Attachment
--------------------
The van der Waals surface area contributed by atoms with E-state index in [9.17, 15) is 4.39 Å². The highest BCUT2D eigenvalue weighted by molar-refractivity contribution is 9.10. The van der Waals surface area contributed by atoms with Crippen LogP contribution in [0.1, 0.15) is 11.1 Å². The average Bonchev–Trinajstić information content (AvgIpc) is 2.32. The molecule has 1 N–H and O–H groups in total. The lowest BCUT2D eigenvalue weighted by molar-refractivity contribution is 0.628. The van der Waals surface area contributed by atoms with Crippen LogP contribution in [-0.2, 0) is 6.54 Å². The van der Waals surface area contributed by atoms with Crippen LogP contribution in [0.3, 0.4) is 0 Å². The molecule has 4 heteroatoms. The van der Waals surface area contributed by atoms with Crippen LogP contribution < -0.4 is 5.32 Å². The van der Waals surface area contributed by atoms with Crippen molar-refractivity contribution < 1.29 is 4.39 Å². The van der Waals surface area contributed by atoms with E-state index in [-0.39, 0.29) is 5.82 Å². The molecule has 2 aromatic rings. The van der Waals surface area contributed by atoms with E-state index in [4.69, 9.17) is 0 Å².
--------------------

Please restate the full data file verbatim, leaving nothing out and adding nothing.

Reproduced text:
The van der Waals surface area contributed by atoms with E-state index in [9.17, 15) is 4.39 Å². The highest BCUT2D eigenvalue weighted by molar-refractivity contribution is 9.10. The van der Waals surface area contributed by atoms with Crippen LogP contribution in [0.1, 0.15) is 11.1 Å². The average Bonchev–Trinajstić information content (AvgIpc) is 2.32. The molecule has 1 N–H and O–H groups in total. The lowest BCUT2D eigenvalue weighted by molar-refractivity contribution is 0.628. The van der Waals surface area contributed by atoms with Crippen LogP contribution in [-0.2, 0) is 6.54 Å². The van der Waals surface area contributed by atoms with Crippen LogP contribution in [0.3, 0.4) is 0 Å². The molecule has 4 heteroatoms. The van der Waals surface area contributed by atoms with Crippen LogP contribution < -0.4 is 5.32 Å². The van der Waals surface area contributed by atoms with Crippen molar-refractivity contribution < 1.29 is 4.39 Å². The van der Waals surface area contributed by atoms with E-state index in [-0.39, 0.29) is 5.82 Å². The molecule has 2 aromatic rings. The van der Waals surface area contributed by atoms with E-state index in [4.69, 9.17) is 0 Å².